Pandemics and epidemics are not gender-neutral. They affect women and men differently on the social, economic and cultural perspectives. This is particularly true in contexts affected by security crises. Yet, COVID-19 has been a global test case to mark trends of the impacts of health risks on women and to analyse which steps have to be done to guarantee protection, equal participation and feminine leadership as part of the responses in fragile settings.
In countries where health systems are already overwhelmed or non-existent, women mortality – mostly because of pregnancy or childbirth complications – can even double [UN Secretary-General’s policy brief: The impact of COVID-19 on women, UN Women, 9 April 2020]. In addition, almost 80% of the workforce in health systems is constituted by women who are obviously more exposed to the pathogen. This already happened during the Ebola outbreak, between 2014 and 2016, in West Africa. There, the cases of Ebola among women were mainly due to the fact that they were primarily responsible for caring the sick and for funeral practices.
Meanwhile, in certain cultures women are not allowed to access education. They lack the possibility to gather critical information and to learn using technologies that could be essential in understanding the good practices to minimize the risks of the pandemic.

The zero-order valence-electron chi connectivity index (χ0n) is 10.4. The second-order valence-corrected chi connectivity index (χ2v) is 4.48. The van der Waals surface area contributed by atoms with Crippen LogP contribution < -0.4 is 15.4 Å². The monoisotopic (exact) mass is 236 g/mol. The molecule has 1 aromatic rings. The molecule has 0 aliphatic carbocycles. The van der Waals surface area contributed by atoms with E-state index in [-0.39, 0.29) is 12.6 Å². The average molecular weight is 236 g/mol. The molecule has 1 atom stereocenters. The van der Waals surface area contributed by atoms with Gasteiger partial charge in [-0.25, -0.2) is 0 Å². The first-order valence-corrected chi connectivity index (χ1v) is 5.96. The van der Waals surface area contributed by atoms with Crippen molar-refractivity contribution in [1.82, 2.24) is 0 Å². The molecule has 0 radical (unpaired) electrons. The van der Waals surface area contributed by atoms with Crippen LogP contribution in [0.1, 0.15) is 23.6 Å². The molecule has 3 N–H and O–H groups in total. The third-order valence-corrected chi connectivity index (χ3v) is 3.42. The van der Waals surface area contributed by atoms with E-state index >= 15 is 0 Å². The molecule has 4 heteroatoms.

Furthermore, limitation of movements could increase sexual and gender-based violence, making human rights achievements regress for years. The isolation means also limiting the action of women’s civil society organisations to operate and to advocate women’s rights of assembly and freedom of expression.
It is important to remind that this year marks the 20th anniversary of the United Nations Security Council Resolution (UNSCR) on Women, Peace and Security (https://bit.ly/2z10qRV). This document constitutes a turning point in international security, because it acknowledges that women need to be actively included in political participation and in the efforts of reconstruction after conditions of security instability.
NATO itself committed in November 2010, at the Lisbon Summit, to implement UNSCR 1325, and four years later, at the Wales Summit, recognised that integrating gender perspectives throughout the Alliance’s three core tasks, collective defence, crisis management and cooperative security, would make NATO more effective in projecting security [NATO Topics: Women, Peace and Security, https://bit.ly/2StqQ5K].
The implementation of the agenda is essential because it provides policy planners and crisis management operators a useful conflict preventing and post-conflict rehabilitation tool. The post-COVID-19 phase is not just a health recovery phase, but it could evolve into a severe recession fuelling or re-fuelling further conflicts if political prevention fails, also due to the lack of a concrete and effective gender perspective.
Programme Manager at the NATO Defense College Foundation since 2016. she is specialising in Global Health and the impacts on international security. She is also attending the Mentoring Programme of Women In International Security Italy.